1970 Year In Review

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Ford Falcon XY GT
The best thing to emerge from 1970 is unquestionably the XY GT Falcon, unless of course you were born that year.

Alfa Romeo GTV2000
Alfa were to replace the extremely popular 1750 with the GTV2000, unfortunately this would be the last of the line of this truely great sports coupe.

Range Rover Series 1
The public saw the first "luxury" Land Rover in 1970, and it became an instant hit with many. The four door "Rangie" would take a further 2 years to enter production.

The Flame
G. Gabelich was to claim the land speed record in 1970 at the Bonneville Salt Flats in Utah, USA. And the speed?, a whopping 1000.78 km/h!

Morris Marina
1970 would deliver the legend of the XY GT, and the Lemon of the Morris Marina.

Alfa Romeo Montreal
The Montreal was undeniably Alfa's jewel in the crown.

The Beatles Abbey Road
The Beatles topped the charts in 1970 with their hit "Let It Be".

The Mighty Falcon XY GTHO

1970 was a time of conservative politics, with Sir John Grey Gorton as PM and Australia still prospering. Thankfully the fuel crisis was still a few years away, otherwise we may have never seen the emergence of arguably the best Falcon GT to date - the mighty XY GTHO.

The fitting of seat belts to new motor vehicles became mandatory in 1970, but it would take a further 2 years for the government to legislate to make it mandatory for both driver and passengers to wear them. Indeed, 1970 can be considered the year the authorities became serious about reducing the road toll.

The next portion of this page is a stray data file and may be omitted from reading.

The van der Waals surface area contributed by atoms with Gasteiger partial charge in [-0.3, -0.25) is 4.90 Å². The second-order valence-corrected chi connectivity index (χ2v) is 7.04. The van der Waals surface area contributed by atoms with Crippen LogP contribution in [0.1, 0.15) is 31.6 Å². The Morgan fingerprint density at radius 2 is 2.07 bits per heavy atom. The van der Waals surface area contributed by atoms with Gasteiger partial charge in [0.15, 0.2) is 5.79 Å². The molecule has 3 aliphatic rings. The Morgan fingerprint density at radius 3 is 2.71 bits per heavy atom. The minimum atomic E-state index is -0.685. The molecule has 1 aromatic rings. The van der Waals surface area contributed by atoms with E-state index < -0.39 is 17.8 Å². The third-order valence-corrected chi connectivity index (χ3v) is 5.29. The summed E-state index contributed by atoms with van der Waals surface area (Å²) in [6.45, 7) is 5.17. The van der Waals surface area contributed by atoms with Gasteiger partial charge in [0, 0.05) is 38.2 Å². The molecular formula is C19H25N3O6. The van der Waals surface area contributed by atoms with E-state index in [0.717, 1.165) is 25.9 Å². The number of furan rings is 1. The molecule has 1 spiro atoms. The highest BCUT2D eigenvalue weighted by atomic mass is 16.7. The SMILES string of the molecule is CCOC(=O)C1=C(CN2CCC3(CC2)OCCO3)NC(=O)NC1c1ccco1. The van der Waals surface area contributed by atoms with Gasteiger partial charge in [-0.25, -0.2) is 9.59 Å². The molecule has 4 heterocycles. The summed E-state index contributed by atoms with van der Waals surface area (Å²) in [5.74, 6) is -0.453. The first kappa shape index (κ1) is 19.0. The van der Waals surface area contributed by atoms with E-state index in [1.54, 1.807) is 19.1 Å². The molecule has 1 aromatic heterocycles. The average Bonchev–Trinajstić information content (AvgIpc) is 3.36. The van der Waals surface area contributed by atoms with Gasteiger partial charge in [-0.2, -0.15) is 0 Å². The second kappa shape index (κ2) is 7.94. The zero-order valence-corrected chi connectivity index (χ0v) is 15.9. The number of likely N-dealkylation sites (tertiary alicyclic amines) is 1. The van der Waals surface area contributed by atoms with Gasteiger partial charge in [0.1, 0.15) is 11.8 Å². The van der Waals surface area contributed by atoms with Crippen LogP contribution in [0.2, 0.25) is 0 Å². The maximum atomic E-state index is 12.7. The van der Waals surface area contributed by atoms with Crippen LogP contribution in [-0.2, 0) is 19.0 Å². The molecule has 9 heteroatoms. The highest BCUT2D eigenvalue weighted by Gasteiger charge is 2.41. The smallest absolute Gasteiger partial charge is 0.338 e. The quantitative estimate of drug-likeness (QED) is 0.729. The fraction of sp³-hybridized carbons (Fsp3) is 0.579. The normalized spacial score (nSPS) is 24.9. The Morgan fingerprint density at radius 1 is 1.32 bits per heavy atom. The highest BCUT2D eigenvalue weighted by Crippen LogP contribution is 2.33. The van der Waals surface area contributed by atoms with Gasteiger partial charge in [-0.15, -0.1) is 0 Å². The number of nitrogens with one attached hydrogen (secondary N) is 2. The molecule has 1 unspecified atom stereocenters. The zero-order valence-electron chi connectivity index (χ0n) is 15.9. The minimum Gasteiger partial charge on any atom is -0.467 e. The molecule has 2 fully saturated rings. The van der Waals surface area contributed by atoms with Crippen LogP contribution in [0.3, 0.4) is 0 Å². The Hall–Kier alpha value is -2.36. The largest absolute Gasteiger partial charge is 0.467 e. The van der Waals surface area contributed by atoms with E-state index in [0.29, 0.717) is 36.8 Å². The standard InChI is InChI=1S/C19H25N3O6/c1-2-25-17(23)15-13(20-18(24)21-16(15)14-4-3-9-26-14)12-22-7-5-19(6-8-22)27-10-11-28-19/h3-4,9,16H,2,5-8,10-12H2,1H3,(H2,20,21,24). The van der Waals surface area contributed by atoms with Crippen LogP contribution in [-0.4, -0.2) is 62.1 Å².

While this site is far from being an advocate of the ridiculous "speed camera" revenue mantra adopted by many State Governments, the improvements in vehicle safety, driver education and the quality of Australian roads (although still deplorable by world standards) has seen the road toll for 1999 decline to be less than half that of 1970!

A Luxury Land Rover

While development of a "luxury" Land Rover commenced in 1966, it was not until 1970 that the public had their first glimpse of the new luxury 4X4. Using Rover's 3.5 litre V8 engine was undoubtedly the reason for the success, as four wheel drives had been, until then, utalitarian in nature and had traded power for torque, usually by way of an underpowered 4 cylinder engine. The Range Rover was a unique vehicle, combining excellent off-road abilities and refined around town manners - it quickly becoming a status-symbol of the affluent that remains to this day. Interestingly, it remains as the only vehicle to have been exhibited in the Louvre as a work of art.